Aston Villa are the only side in the Premier League not to score a headed goal this season.

Words: Guy Poxon | @GuyPoxon


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Standing at 195cm and 194cm, respectively, Tyrone Mings and Bjorn Engels are 8th and 11th tallest outfield players in the Premier League. Kortney Hause comes in at 191cm and Wesley stands at 190cm, with El Ghazi standing almost as tall at 189cm. 

Konsa, Elmohamady and Jack Grealish all have imposing physical stature, too. 

Indeed, lining up against Brighton on Saturday, Aston Villa held the height advantage of the Seagulls, with an average size of 183cm for the Villans in comparison to Brighton’s 182cm. It’s a small margin of course, but in a game where a stray shoelace can rule you offside these days, those margins can make a big impact on the pitch.

Villa still working on aerial dogfights

Against Brighton, despite having the taller team Aston Villa won less of the aerial duels overall – 47% went Villa’s way, whilst 53% were won by Brighton. To be honest, this wasn’t out of character for either team. Graham Potter’s Brighton have won 55% of their aerial duels this season and Villa’s 48% is close to the average they achieved at the Amex. 

Put that into the context of everyone else in the Premier League and Aston Villa are “13th best” at winning headers/aerials per 90 minutes:

  1. Burnley (25.6)
  2. Sheffield (24.8)
  3. Everton (22.9)
  4. West Ham (22.5)
  5. Wolves (21.3)
  6. Newcastle (21.1)
  7. Southampton (20.7)
  8. Crystal Palace (20.3)
  9. Bournemouth (20.3)
  10. Watford (19.9)
  11. Chelsea (18.9)
  12. Liverpool (18.5)
  13. Aston Villa (17.9)
  14. Brighton (17.7)
  15. Spurs (17.0)
  16. Leicester (16.9)
  17. Man United (15.2)
  18. Man City (14.3)
  19. Norwich (14.3)
  20. Arsenal (13.0)

Route one v Total Football

If you compare that list above with the passing accuracy % of each team, some similar patterns start to form:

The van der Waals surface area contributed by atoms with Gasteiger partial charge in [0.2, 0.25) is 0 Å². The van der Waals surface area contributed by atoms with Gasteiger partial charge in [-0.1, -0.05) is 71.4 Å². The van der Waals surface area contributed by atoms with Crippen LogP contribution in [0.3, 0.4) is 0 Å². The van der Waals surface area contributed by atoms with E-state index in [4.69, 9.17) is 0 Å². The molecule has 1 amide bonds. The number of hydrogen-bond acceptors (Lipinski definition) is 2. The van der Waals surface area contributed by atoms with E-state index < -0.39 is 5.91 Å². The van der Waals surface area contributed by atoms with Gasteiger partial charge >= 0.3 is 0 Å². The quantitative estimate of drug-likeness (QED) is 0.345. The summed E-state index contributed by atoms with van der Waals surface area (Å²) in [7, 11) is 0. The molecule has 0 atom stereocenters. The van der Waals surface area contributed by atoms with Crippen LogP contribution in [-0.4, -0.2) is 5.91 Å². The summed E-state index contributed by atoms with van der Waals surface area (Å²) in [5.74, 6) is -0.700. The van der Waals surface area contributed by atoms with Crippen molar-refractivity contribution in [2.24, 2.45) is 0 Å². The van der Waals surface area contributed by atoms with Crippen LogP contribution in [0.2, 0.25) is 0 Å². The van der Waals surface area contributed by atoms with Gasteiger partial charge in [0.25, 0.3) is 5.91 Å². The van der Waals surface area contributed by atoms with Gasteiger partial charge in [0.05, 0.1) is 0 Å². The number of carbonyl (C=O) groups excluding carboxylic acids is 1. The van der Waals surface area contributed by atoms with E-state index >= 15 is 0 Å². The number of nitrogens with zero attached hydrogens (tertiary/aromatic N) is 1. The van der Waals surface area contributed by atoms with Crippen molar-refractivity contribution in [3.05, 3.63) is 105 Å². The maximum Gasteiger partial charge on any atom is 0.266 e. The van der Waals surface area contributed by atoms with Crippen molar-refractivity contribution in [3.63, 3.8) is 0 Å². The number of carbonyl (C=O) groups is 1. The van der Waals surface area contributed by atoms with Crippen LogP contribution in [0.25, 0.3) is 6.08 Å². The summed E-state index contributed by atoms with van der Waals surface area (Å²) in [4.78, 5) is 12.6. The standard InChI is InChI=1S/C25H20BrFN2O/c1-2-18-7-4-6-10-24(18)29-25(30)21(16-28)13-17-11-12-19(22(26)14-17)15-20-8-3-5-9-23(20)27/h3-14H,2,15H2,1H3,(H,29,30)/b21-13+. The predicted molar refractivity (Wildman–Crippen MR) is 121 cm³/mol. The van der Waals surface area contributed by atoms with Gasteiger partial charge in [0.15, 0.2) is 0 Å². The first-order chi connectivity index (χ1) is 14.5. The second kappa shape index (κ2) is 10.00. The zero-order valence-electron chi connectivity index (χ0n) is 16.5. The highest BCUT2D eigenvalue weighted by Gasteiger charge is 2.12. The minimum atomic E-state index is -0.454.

1. Man City (88.8%)
  2. Chelsea (84.5%)
  3. Liverpool (83.8%)
  4. Arsenal (83.6%)
  5. Man United (82.6%) 
  6. Leicester (82.6%)
  7. Spurs (81.5%) 
  8. Brighton (81.5%) 
  9. Norwich (80.9%) 
  10. Wolves (79.0%) 
  11. Aston Villa (77.9%)
  12. West Ham (77.4%) 
  13. Bournemouth (77.2%) 
  14. Everton (77.0%) 
  15. Crystal Palace (76.6%) 
  16. Watford (75.0%) 
  17. Sheffield (74.5%) 
  18. Newcastle (73.0%) 
  19. Southampton (71.9%) 
  20. Burnley (68.6%)

It looks like there is a bit of an inverse relationship between the number of times a team wins aerial duels per match, and the passing accuracy of that team. Having a high passing accuracy and winning a lower number of aerial duels generally suggests that a team (at least tries to) play shorter passes or what might be deemed as quite “progressive” passing football. On the opposite side, those teams who have a lower passing accuracy %, but a high number of aerial duels won per match are often called “tough to beat”, physical sides – Sheffield United, Burnley, West Ham, Wolves. 

There is some variation, of course, and a middle ground where some teams mix both the “hard to beat” style with some “progressive football” and passing accuracy. 

Despite Aston Villa having height in the team, the emphasis seems to be on keeping the ball on the ground rather than winning aerial duels. 

Short, accurate passing – the game has evolved

How do you think the passing accuracy chart looked 10 years ago? Well, in 2009 Chelsea won the league with an 82.5% passing accuracy. That puts them in the same passing-accuracy category as Brighton, by today’s standards! Indeed, the only team who have actually gotten worse at passing over the last decade seem to be Burnley, who managed to complete 68.7% of their passes in the 2009/10 season. Meanwhile, Man City’s development and departure from the long ball is shown by their increase in passing % from 76.0% in 2009/10, to 88.8% this season.